Take this scenario for example: Let’s say Company X offers an incentive to their people for taking a health risk assessment (HRA), and an additional incentive for those who participate in coaching programs to work on health risks identified through the HRA. Of their 10,000 employees 8,000 participate (up from only 3,000 last year). 7,000 of the 8,0000 HRA takers enroll in coaching, up from 1,000 last year. So far so good…but what if only half of the participants really take advantage of the opportunity and work to change their health behaviors? Company X has then invested in incentives for a lot of people who have no real intention to change their behaviors. In this scenario Company X’s participation could skyrocket but the achievement of outcomes could be totally unproductive, throwing the balance between the cost of incentives and health cost savings out of whack. Bummer. Tricky, huh?

When you step back and look at it, it’s easy to see why incentives have become a source of lively debate amongst wellness professionals. Some professionals believe that the practice of taking healthcare premiums from people who take care of themselves to subsidize those who don’t has gone far enough. They would advocate “stick” type incentives to penalize people who do not take care of themselves to offset this balance. To the other extreme, some professionals believe that laws and regulations should be put in place to ban or restrict the use of incentives all together. Others are not opposed to incentives but are concerned that the wide spread use of them is causing employees to feel a sense of entitlement for doing what is already in their best interest. There is merit in all of these positions, and all of them deserve to be heard. While I doubt the industry needs any additional laws or regulations, I do believe that more education is in order.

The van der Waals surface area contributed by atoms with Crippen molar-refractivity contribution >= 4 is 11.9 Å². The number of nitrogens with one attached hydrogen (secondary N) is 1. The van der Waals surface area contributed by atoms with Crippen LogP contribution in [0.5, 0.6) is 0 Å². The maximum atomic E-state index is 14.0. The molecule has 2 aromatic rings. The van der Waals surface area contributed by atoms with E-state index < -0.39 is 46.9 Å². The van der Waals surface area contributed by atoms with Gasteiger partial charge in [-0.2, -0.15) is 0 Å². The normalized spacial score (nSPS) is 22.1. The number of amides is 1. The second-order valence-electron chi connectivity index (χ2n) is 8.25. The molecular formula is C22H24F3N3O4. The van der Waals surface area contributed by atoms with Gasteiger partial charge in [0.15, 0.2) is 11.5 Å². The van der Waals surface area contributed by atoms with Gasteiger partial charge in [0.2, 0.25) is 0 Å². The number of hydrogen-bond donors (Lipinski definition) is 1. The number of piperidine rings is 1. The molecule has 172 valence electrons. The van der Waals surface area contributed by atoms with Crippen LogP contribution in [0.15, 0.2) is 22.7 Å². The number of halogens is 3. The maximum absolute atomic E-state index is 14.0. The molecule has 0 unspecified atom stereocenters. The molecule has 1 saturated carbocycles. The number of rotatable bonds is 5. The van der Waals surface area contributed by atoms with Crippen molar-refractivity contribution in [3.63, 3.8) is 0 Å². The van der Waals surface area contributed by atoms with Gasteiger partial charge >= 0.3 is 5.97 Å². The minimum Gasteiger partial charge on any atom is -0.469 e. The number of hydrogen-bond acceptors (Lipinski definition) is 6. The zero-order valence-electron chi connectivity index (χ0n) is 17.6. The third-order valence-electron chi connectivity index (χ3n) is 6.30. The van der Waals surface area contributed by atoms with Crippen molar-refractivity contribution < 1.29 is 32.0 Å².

Employers need to be more aware of the pro’s and con’s of incentive programs so they can make smart decisions about what will work best for their people and their organization – it’s not a one-size-fit’s-all kind of thing. A consultative partner can help carefully craft an incentive plan to fit the needs of an individual organization. You must take into consideration company culture, needs, stage of well-being program development, the communications strategy, and the style of doing business. For instance, studies have shown that the better the culture and communication effort, the smaller the incentive required to drive participation.

If you want to learn more or join the debate on incentives, the Health Enhancement Research Organization (HERO) has an ad hoc incentives group that has been meeting to explore the best ways to leverage the value of incentives. This group is reaching out across the industry to get opinions from experts nationwide. I expect this group will provide leadership in the industry around incentives, so this might be a great time to join the HERO Think Tank if you have a vested interest in being part of the industry-wide incentive discussion. Please feel free to reach out if you would like more information on this effort, or if you have an opinion and want your voice to be heard.

I could say a lot more about incentives, but for now let’s leave it at that. What do you think about incentives? What incentives have been most successful for your organization? Have you been creative with the incentives you offer? Please share!

Topics: Well-Being HERO Workplace Well-Being Engagement Health Wellness Wellness Program Incentive Programs